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January 2019, Volume 69, Issue 1


Predatory Journals - Who are the captives?

Fatema Jawad  ( Editor-in-Chief, JPMA, Karachi, Pakistan )

The subject of Predatory Journals and publishers has lately been more under discussion than ever before. It has surfaced in the last few years as a large number of people are falling victim to it. The publication of research papers is the requirement of regulatory bodies for graduation of students and promotion for the faculty. It was a few weeks back that a worried young author came for advice regarding an article submitted to a journal not knowing that it was a fake publication. She had received no communication from the journal editors and the fee had been paid on submission of the article. The article was on the open access website within a week. She was surprised as she was expecting some comments from the peer reviewers. By then she had learnt that the journal had no standing. When she wrote to the publishers that she wanted to withdraw the article, there was no response. Obviously there had been no peer review and no comments from a subject specialist. She lost her hard work as the journal had no recognition since it was a predatory, fictitious publication. Predatory publishers are the talk of the day. Alex Hern and Pamela Duncan, reporters and journalists working with The Guardian, UK brought out their research report on predatory publishers in August 2018.1 They wrote that “most of the 175,000 scientific articles produced by five of the largest predatory open-access publishers skip almost all of the traditional checks and balances of scientific publishing. They also discovered that more than 175,000 scientific articles have been produced by five of the largest “predatory open-access publishers”, including India-based Omics publishing group and the Turkish World Academy of Science, Engineering and Technology, or Waset. The German newspaper, . “Suddeutsche Zeitung
Magazin” gave a report on 19 July 2018 that “more than 5,000 German scientists have published papers in pseudo-scientific journals. Many of these researches were supported by public funding. What is alarming is that the number of such publications has tripled globally since 2013. It is evident that clever business minded people have found an easy way of earning big sums of money by enticing authors in need of publications. They demand large sums of money and promise rapid publication. The desperate authors do not investigate these fake publishers and journals and get attracted by the promise of quick Open Access publication. They fall prey to these uncouth business people and lose their research results. These journals advertise claiming false credentials. The submitted manuscripts are not peer reviewed and are published on the respective website after charging huge publication fees. The question arises how any research can be accepted for publication without other researchers examining it for errors or failings. These results will eventually influence the practicing physicians and finally the patients. Where is the Research Integrity? Where is the Ethical Writing and publishing? When we look closely we can see the poor victims of these pseudo-journals. They are usually junior doctors or faculty members belonging mostly to the developing countries. They are under pressure to publish, due to the existing rules. They are handicapped with the English language being foreign to them, not having dedicated supervisors or mentors, and not having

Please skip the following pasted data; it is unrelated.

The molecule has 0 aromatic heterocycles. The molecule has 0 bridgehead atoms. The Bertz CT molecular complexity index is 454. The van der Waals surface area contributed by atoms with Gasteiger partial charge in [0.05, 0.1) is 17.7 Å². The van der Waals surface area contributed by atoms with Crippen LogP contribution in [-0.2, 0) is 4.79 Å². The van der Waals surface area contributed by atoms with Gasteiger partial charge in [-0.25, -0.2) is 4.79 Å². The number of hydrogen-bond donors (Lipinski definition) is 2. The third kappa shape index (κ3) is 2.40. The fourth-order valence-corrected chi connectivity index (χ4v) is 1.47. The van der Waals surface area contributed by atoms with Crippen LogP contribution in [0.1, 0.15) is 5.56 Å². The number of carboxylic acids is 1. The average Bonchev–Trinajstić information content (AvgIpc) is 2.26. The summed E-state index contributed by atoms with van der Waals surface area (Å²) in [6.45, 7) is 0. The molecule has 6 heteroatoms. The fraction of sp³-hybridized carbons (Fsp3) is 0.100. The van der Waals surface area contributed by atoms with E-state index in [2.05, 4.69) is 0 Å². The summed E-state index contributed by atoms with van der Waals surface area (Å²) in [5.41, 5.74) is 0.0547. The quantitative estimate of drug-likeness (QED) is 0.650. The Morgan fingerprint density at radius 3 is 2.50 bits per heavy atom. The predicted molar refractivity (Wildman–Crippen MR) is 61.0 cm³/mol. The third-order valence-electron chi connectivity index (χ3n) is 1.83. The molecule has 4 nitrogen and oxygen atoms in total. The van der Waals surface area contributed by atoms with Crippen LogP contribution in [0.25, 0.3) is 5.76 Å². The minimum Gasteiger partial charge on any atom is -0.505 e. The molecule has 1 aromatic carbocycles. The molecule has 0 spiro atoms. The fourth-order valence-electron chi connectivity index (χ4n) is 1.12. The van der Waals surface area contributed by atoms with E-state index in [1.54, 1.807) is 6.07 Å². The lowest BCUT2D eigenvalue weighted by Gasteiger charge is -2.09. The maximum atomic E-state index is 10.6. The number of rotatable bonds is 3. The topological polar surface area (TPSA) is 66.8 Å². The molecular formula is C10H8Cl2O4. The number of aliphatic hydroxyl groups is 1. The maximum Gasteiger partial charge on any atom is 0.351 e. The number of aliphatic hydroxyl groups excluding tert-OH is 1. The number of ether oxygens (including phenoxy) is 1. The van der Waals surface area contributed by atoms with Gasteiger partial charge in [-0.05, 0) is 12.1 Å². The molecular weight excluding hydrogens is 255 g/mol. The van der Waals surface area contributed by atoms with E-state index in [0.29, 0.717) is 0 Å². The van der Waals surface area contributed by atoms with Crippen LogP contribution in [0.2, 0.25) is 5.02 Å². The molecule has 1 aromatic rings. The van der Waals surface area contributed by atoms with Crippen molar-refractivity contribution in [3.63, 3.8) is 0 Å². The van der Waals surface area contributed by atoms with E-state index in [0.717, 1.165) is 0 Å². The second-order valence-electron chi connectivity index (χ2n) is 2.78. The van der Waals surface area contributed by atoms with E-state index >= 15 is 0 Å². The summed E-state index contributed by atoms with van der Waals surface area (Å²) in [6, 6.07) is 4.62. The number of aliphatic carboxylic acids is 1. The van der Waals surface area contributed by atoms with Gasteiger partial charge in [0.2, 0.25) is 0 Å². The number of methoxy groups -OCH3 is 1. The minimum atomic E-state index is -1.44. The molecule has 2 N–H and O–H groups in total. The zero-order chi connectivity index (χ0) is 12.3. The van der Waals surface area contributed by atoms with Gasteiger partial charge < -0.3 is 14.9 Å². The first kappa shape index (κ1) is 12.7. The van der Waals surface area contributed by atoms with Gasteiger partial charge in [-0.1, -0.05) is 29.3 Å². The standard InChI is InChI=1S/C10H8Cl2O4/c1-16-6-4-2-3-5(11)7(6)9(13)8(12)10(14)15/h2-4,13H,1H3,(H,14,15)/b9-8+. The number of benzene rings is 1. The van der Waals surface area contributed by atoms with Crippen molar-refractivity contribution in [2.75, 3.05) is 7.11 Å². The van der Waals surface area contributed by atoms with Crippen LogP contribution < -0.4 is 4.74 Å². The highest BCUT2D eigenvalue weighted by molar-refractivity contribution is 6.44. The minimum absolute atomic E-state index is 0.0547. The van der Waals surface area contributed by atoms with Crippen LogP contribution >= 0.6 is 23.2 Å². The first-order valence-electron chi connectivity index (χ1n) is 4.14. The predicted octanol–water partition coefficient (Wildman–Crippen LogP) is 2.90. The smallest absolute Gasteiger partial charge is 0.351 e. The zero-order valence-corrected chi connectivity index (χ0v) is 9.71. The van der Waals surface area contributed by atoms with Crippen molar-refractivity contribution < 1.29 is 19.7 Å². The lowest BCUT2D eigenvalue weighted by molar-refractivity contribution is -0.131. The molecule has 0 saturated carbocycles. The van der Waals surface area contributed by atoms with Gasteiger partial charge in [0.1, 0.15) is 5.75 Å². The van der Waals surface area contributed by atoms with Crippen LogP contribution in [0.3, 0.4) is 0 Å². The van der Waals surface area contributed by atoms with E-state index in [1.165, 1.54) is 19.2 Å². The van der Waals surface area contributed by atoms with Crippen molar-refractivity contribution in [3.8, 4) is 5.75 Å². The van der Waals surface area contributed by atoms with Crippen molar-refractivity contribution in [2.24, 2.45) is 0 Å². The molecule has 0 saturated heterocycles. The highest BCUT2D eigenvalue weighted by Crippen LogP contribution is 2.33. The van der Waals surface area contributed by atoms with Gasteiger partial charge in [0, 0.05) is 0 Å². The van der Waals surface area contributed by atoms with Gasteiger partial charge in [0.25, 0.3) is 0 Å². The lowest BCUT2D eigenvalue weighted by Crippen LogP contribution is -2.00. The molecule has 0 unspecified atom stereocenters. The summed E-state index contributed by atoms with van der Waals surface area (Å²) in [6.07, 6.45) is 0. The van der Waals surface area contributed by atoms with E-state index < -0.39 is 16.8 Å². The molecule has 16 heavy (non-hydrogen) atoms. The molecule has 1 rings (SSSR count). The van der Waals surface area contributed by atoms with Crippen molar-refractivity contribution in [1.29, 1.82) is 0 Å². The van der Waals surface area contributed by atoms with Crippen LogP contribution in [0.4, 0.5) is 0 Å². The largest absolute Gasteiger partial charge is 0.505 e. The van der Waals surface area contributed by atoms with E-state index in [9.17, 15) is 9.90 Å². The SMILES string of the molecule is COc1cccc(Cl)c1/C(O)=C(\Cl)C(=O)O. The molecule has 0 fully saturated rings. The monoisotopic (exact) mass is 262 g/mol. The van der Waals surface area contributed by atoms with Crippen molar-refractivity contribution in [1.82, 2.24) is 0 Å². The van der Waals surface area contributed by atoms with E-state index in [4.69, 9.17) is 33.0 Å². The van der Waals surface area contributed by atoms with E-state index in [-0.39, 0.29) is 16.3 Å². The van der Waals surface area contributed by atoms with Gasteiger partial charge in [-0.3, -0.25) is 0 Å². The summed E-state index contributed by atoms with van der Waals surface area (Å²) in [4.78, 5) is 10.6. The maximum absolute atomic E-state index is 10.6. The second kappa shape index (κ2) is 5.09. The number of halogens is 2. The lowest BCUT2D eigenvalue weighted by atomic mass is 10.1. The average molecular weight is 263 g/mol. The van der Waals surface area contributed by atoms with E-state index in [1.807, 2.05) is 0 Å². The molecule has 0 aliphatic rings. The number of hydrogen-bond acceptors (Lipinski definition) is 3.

access to a choice of standard publications. They getattracted to the offers made by the predatory journals. This results in loss of good research and frustration for the authors as the publication would not be recognized by the higher authorities.
We, as senior members of the profession, having experience in medical journalism and holding responsible positions in the few class medical journals of the country, have a responsibility to first educate ourselves and then to help our students and colleagues to acquire the knowledge on publication ethics and inculcate it in all the medical research sectors. Detecting these predatory journals needs a careful watch. Some of the important points and indicators have been highlighted by researchers as3:

The demand for research is growing universally and we have to compete with the countries having more facilities. We do not want to be left behind. So let us pledge that we will root out the predatory journals. To provide an opportunity and publishing space for aspiring medical professionals more standard and registered journals should be launched. This requires teaching our students, faculty and peers to understand research integrity and honesty. There is need to create facilities for registered translation/writing centres since English, the international language of science and medicine, is not the language of many medical researchers.


1. Hern A, Duncan P. The Guardian. Friday 10 August 2018 17.55 BST. available at (cited on 28. October 2018)
2. Suddeutsche Zeitung Magazin.More than 5,000 German scientists have published papers in pseudo-scientific journals. Stand: 19.07.2018. Available at : (cited on 26. October 2018)
3. Shamseer L, Moher D, Maduekwe O, Turner L , Barbour V, Burch R, Potential predatory and legitimate biomedical journals: can
you tell the difference? A cross-sectional comparison.BMC Medicine 2017;15:28 DOI 10.1186/s12916-017-0785-9

Journal of the Pakistan Medical Association has agreed to receive and publish manuscripts in accordance with the principles of the following committees: